Lists and Moments: These are severely underutilized but incredibly powerful as platform-specific native formats and curation tools. Moments allows users to combine different tweets on a single topic. Lists function similarly but at the account level, so I could create lists of everyone in ad tech, for example, or those who discuss specific topics. It would make sense for users to pay to follow a list; yet tools to create, curate, and disseminate these two formats today remain quite primitive and in stark contrast to their potential.
Live commentary: There is a joke that Twitter is real time and Facebook shows you what happened a week ago. That’s why Twitter should lean into live vs. asynchronous commentary. People already live-tweet any number of happenings, but live commentary of an event experienced by many could be especially impactful, whether it’s the Oscars or a TV show premiere. For the Australian Open, for instance, I might want to subscribe to (and pay for) live commentary from a particular tennis pro instead of listening to the network talking heads. Discovery tools that would introduce users to new creators are crucial but – you guessed it – currently underdeveloped.
Amazon and Instagram seem to be focusing on commerce, which leaves this huge space that we call knowledge. Twitter should focus on knowledge work and act as a creator tools platform and distribution network, allowing creators to produce different types of content for different platforms. Twitter does real-time notification better than other platforms, so it could provide the home and needed distribution push.
Payments: Square peg in a round hole
Unlike in the United States, where the internet was born, China avoided the browser-based internet step, skipping roughly 20 years of internet evolution.China immediately leapfrogged into the mobile web, with a mobile-first mentality. Its platforms are natively equipped with payment functionality, making it easy for users to pay their utilities or send money to others in the same place. That means that apps can attach a monetary action to every interaction. The WeChat interface essentially serves as a one-stop shop for socializing, shopping, networking, banking, etc. Douyin offers commerce, digital content consumption, discovery, reviews, and the ability to transact in endless ways. The culture accepts that internet content isn't free. Users can browse serialized digital content, for example, where they can pay to read individual chapters of a book.
In the United States and most of the Western internet economy, payments are an afterthought. Twitter, by virtue of CEO Jack Dorsey also being the founder and CEO of payments platform Square, may be the US platform that is most aware that payments are integral to a post-advertising future. A potential partnership with Square could enable this critical capability to scale on Twitter. An infrastructure for micropayments could allow Twitter users to pay a buck for a subscription to someone's feed, for example. This is extremely clunky if even feasible with today’s US payments infrastructure, which isn't geared toward frequent microtransactions. There is a great opportunity here to remove this friction. A Twitter-Square linkup could be the answer.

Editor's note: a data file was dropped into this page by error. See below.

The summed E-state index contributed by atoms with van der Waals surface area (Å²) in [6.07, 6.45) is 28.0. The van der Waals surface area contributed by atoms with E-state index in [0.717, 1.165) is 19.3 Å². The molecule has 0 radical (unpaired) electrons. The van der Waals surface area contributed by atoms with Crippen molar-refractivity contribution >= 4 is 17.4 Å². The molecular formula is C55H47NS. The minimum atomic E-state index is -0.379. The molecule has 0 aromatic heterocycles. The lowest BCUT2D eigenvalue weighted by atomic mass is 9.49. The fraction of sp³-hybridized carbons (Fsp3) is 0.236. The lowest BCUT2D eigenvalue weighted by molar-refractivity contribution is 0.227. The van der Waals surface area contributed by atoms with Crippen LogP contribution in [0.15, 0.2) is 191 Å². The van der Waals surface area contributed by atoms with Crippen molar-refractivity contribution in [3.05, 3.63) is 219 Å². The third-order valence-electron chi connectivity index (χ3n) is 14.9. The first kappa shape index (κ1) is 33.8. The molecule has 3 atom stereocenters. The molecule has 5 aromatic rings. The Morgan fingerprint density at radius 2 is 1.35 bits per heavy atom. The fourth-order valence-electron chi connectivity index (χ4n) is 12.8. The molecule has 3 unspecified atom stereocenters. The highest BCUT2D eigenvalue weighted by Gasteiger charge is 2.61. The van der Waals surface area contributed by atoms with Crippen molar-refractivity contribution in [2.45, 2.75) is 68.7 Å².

It’s not easy to change a wheel on a car that is already moving. Switching monetization methods in a scaled company is difficult – but not impossible.
The best example that comes to mind is Adobe, which transitioned from selling new releases of its software products in 2013 to selling subscriptions for its software products. Software as a Service (SaaS) allowed Adobe to boost its recurring revenue from $200 million to $5 billion. At the same time, the new model has brought Adobe much closer to its customers and provides the company with a ton of usage data that can be used to improve its products.
The main challenge for Twitter here is that operationally, a creator-focused content platform and distribution network looks much different than an advertising business. That may have been a challenge for Twitter in the past based on its early acquisitions, which might have needed different patterns of support, investments, organizational structures and skill sets to make them work. The people piece is a huge obstacle: Companies may not have the people ready to lead these types of transitions. For a public company, it may also be difficult to justify any investment that doesn’t immediately connect to revenue. These types of moves may not pay off until years later – a tricky proposition for companies that report earnings every quarter.
Companies need revenue that is prudently diversified in order to build resilience against unpredictable macro events (hello, COVID) and ensure long-term viability. Here’s the trap for Twitter: If it doesn’t make this transition now, Twitter may miss a window of opportunity and potentially become the next generation’s MySpace or Friendster.
Is social media as a category definition useful anymore, especially as more platforms diversify revenue streams? What comes after the social platform era? Distribution and creator monetization tools?
Thanks for reading,
Ana & Maja